Despite attending three universities, going on four, and having a resume longer than a child's Christmas list, I've been one lucky milspouse with respect to employment. I've always found employment immediately upon moving to a new duty station, and I've somehow had the good fortune of working for civilians who appreciated the challenges of military life, were not afraid to invest in me only to turn around and lose me to a PCS, and who treated me with respect.
While we were stationed at Fort Benning, my husband left for a year-long unaccompanied tour in the Middle East. My employer, concerned that I wasn't eating properly, would drop food off at my house, take me to dinner, invite me to her home, well, you get the idea.
At my present job, my superiors could not have been more supportive when my husband deployed to Afghanistan. We were hosting a conference on the West Coast one month from his deployment. I needed to be there, but they insisted that I stay home and spend time with my husband. Of course, my husband prefers a normal existence just before deployment, and I was needed at the conference, so I defied the wishes of my bosses and went, but the fact that they were sensitive to the deployment countdown meant a lot to me. When my husband redeployed, the order was, "we better not see you around here for a while."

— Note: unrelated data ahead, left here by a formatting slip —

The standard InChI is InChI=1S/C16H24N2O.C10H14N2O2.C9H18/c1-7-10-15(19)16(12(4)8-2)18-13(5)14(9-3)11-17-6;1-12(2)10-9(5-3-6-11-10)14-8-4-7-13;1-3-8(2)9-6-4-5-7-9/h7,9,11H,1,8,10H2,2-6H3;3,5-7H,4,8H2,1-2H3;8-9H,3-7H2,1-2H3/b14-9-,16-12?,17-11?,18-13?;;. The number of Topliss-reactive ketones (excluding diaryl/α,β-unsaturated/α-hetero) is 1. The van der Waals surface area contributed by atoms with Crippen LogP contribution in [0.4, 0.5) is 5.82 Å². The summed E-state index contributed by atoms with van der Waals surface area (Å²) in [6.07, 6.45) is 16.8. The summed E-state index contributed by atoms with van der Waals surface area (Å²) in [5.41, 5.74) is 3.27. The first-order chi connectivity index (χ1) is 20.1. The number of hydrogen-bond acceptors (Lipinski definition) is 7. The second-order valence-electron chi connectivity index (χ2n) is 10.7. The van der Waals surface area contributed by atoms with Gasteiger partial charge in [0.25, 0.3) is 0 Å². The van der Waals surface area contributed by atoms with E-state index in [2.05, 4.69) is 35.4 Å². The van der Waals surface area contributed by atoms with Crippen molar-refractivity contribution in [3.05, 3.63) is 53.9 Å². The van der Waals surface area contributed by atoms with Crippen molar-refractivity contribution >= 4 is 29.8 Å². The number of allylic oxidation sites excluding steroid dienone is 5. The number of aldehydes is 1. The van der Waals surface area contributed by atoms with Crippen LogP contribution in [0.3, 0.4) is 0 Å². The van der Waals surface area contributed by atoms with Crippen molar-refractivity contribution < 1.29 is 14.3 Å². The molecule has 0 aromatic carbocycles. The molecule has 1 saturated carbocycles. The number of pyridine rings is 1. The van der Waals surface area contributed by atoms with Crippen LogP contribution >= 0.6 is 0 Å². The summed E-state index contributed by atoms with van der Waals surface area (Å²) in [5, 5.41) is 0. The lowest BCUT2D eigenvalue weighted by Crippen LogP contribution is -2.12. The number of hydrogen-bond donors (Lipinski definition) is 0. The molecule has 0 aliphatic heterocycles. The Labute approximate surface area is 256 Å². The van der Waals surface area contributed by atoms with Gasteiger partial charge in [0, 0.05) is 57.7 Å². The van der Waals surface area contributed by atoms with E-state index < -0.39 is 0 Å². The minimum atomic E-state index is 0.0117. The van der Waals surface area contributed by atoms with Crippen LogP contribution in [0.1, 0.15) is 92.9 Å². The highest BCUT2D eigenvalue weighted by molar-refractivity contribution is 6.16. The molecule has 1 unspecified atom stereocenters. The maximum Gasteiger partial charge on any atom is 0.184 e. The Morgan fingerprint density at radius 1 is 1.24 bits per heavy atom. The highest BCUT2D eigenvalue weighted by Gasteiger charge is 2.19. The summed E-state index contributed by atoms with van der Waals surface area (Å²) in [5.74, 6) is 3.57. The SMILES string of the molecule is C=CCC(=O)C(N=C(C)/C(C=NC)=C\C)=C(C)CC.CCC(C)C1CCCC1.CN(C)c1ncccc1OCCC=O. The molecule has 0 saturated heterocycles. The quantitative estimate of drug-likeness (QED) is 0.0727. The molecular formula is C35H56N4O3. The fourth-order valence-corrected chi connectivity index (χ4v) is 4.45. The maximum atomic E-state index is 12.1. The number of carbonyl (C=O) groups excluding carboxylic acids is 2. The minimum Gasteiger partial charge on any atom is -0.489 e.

I haven't had one negative experience with respect to employment. However, I've heard enough horror stories to know that my experience is anything but typical. Many milspouses face significant career challenges.
Andrea Peck, military spouse and writer, is working on an upcoming story about military spouses and careers. She writes:
I am a freelance writer (and military spouse) who is writing a story for Military Spouse magazine on the difficulties spouses face in maintaining a career. In particular, I am looking at whether spouses should reveal to potential employers their relationship to the military. I would like to talk to spouses who believe that disclosing the transient nature of their lives has either helped them or hurt them land a job. I'd also like to interview spouses who have changed careers because their original career proved to be incompatible with a transient military lifestyle.
If you're interested in contributing, email Andrea.
We're cautious about what we post on SpouseBUZZ, and when we make you aware of these types of outside solicitations, it's up to you to choose whether or not to participate. We report, you decide....
What's been your experience? How difficult is it for milspouses to find employment, and then maintain a career?
The Career Center is always a great resource for milspouses, check it out.